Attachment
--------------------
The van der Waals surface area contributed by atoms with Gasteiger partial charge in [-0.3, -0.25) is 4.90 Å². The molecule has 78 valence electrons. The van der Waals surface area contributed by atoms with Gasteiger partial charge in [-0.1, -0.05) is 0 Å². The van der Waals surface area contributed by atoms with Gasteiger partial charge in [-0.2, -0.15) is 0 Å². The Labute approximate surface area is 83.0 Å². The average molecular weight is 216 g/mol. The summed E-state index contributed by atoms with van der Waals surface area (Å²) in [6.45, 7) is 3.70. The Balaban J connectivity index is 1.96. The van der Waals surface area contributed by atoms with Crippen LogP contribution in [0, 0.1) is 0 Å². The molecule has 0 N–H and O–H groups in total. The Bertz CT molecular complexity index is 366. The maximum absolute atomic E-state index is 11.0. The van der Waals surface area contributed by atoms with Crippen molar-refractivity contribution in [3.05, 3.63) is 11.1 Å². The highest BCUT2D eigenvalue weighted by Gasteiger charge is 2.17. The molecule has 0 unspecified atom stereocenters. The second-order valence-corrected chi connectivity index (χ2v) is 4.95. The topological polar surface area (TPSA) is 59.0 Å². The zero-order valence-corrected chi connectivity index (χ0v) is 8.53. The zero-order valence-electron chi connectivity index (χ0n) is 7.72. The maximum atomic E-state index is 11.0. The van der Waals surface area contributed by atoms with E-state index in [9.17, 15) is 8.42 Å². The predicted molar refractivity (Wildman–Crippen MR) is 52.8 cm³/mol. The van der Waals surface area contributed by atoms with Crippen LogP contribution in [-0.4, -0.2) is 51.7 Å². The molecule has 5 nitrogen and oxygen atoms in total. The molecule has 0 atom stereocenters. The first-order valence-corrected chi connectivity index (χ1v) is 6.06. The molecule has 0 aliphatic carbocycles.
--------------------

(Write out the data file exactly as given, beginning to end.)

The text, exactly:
The van der Waals surface area contributed by atoms with Gasteiger partial charge in [-0.3, -0.25) is 4.90 Å². The molecule has 78 valence electrons. The van der Waals surface area contributed by atoms with Gasteiger partial charge in [-0.1, -0.05) is 0 Å². The van der Waals surface area contributed by atoms with Gasteiger partial charge in [-0.2, -0.15) is 0 Å². The Labute approximate surface area is 83.0 Å². The average molecular weight is 216 g/mol. The summed E-state index contributed by atoms with van der Waals surface area (Å²) in [6.45, 7) is 3.70. The Balaban J connectivity index is 1.96. The van der Waals surface area contributed by atoms with Crippen LogP contribution in [0, 0.1) is 0 Å². The molecule has 0 N–H and O–H groups in total. The Bertz CT molecular complexity index is 366. The maximum absolute atomic E-state index is 11.0. The van der Waals surface area contributed by atoms with Crippen molar-refractivity contribution in [3.05, 3.63) is 11.1 Å². The highest BCUT2D eigenvalue weighted by Gasteiger charge is 2.17. The molecule has 0 unspecified atom stereocenters. The second-order valence-corrected chi connectivity index (χ2v) is 4.95. The topological polar surface area (TPSA) is 59.0 Å². The zero-order valence-corrected chi connectivity index (χ0v) is 8.53. The zero-order valence-electron chi connectivity index (χ0n) is 7.72. The maximum atomic E-state index is 11.0. The van der Waals surface area contributed by atoms with E-state index in [9.17, 15) is 8.42 Å². The predicted molar refractivity (Wildman–Crippen MR) is 52.8 cm³/mol. The van der Waals surface area contributed by atoms with Crippen LogP contribution in [-0.4, -0.2) is 51.7 Å². The molecule has 5 nitrogen and oxygen atoms in total. The molecule has 0 atom stereocenters. The first-order valence-corrected chi connectivity index (χ1v) is 6.06. The molecule has 0 aliphatic carbocycles.